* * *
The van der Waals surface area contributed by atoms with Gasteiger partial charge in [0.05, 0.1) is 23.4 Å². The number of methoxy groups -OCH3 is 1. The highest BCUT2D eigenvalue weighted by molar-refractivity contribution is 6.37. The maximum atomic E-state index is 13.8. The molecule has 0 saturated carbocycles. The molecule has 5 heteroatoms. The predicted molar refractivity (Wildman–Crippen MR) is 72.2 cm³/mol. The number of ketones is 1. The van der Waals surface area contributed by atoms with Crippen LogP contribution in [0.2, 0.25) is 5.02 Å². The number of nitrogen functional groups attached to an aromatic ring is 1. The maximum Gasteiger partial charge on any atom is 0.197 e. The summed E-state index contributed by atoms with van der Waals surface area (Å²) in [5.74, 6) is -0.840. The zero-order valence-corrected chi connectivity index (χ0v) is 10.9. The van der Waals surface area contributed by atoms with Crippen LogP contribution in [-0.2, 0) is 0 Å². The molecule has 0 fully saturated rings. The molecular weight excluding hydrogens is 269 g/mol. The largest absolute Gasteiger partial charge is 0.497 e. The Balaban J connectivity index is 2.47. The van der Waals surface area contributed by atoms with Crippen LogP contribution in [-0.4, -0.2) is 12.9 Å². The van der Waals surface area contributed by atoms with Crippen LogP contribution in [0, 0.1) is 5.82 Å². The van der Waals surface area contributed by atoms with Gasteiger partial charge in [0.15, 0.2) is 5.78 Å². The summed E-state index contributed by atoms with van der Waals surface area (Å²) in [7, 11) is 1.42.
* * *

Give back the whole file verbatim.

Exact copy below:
The van der Waals surface area contributed by atoms with Gasteiger partial charge in [0.05, 0.1) is 23.4 Å². The number of methoxy groups -OCH3 is 1. The highest BCUT2D eigenvalue weighted by molar-refractivity contribution is 6.37. The maximum atomic E-state index is 13.8. The molecule has 0 saturated carbocycles. The molecule has 5 heteroatoms. The predicted molar refractivity (Wildman–Crippen MR) is 72.2 cm³/mol. The number of ketones is 1. The van der Waals surface area contributed by atoms with Crippen LogP contribution in [0.2, 0.25) is 5.02 Å². The number of nitrogen functional groups attached to an aromatic ring is 1. The maximum Gasteiger partial charge on any atom is 0.197 e. The summed E-state index contributed by atoms with van der Waals surface area (Å²) in [5.74, 6) is -0.840. The zero-order valence-corrected chi connectivity index (χ0v) is 10.9. The van der Waals surface area contributed by atoms with Crippen LogP contribution in [-0.2, 0) is 0 Å². The molecule has 0 fully saturated rings. The molecular weight excluding hydrogens is 269 g/mol. The largest absolute Gasteiger partial charge is 0.497 e. The Balaban J connectivity index is 2.47. The van der Waals surface area contributed by atoms with Crippen LogP contribution in [-0.4, -0.2) is 12.9 Å². The van der Waals surface area contributed by atoms with Crippen LogP contribution in [0, 0.1) is 5.82 Å². The van der Waals surface area contributed by atoms with Gasteiger partial charge in [0.15, 0.2) is 5.78 Å². The summed E-state index contributed by atoms with van der Waals surface area (Å²) in [7, 11) is 1.42.